Mobile will eventually become 5G, but there is more to it then just upgrading the sites. If 5G needs to be a new format other than LTE, let’s say a 5G LTE, then the upgrade is going to be costly. The system must work with 3G, 4G, and 5G. All of them. No easy thing. I believe 4G and 5G will not be a problem, but any carrier holding on to 3G has a significant problem. Let’s look at Sprint, I am not aware of VoLTE for mass deployment, so they need 3G CDMA to keep the voice going. Yes, many people still make calls on their smartphones, and I am one of them. This means that the carrier must support all the systems until the migration is complete.

Migration isn’t just about the sites. The devices, like smartphones, all have to be ready for the new system. Ask T-Mobile how many devices on the street have 600MHz in them. I would guess less than 100. Maybe ask AT&T how many devices have the FirstNet spectrum in them. Again, a meager number.

The site work isn’t all that has to be thought of for mobility; the UE devices need to be ready for the new service.

So, the pro is there will be more bandwidth at existing sites, new features, and bragging rights. All the carriers want to have 5G running on their system just to say they have 5G running on their system. I want to say that, and I don’t have a system.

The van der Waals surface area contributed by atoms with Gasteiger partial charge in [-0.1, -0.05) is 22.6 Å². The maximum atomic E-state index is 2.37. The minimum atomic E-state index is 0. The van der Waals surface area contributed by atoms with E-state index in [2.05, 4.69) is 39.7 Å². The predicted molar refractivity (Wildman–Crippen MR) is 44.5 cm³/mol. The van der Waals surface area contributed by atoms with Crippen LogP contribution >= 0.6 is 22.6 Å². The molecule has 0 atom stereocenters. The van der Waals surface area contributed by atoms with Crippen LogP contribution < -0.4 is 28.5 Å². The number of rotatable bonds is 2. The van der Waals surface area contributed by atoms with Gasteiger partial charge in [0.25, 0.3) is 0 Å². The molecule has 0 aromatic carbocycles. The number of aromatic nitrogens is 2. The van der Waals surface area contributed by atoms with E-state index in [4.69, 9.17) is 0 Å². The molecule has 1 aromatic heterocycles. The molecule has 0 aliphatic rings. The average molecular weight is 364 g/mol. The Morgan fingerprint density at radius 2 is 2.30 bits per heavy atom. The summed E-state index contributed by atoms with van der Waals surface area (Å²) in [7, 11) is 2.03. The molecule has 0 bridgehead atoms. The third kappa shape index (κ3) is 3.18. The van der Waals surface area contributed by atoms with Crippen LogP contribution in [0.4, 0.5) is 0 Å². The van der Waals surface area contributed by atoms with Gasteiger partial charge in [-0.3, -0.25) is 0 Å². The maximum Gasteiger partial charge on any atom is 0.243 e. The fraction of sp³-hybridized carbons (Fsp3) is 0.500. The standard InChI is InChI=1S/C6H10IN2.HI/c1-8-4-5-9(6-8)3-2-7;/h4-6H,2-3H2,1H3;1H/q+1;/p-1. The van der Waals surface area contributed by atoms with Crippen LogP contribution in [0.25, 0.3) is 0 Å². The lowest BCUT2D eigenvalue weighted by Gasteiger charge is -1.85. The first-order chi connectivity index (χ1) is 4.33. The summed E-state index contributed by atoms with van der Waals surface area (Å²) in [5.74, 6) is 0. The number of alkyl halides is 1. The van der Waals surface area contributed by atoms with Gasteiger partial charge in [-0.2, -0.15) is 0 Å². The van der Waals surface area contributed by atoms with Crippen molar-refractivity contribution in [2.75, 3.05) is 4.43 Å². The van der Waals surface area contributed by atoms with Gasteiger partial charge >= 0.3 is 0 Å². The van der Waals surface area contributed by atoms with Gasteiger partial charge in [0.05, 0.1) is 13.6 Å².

The con is that the equipment at the site must be upgraded. Chances are these are all live sites, would be service affecting to customers. Not an easy thing. It may be day work or maintenance window work. Either way, chances of a live site going down for some maintenance are 100%. Chances are good the migration could be done in steps, and I see massive MIMO being deployed. That means that the antenna and RRH will be replaced with an active antenna. Good and bad. Good because the form factors and weight will be less, along with fewer coax connections. The bad is that all the leases will need to be amended, tower work has to be done, and CapEx goes up for a few years during deployment.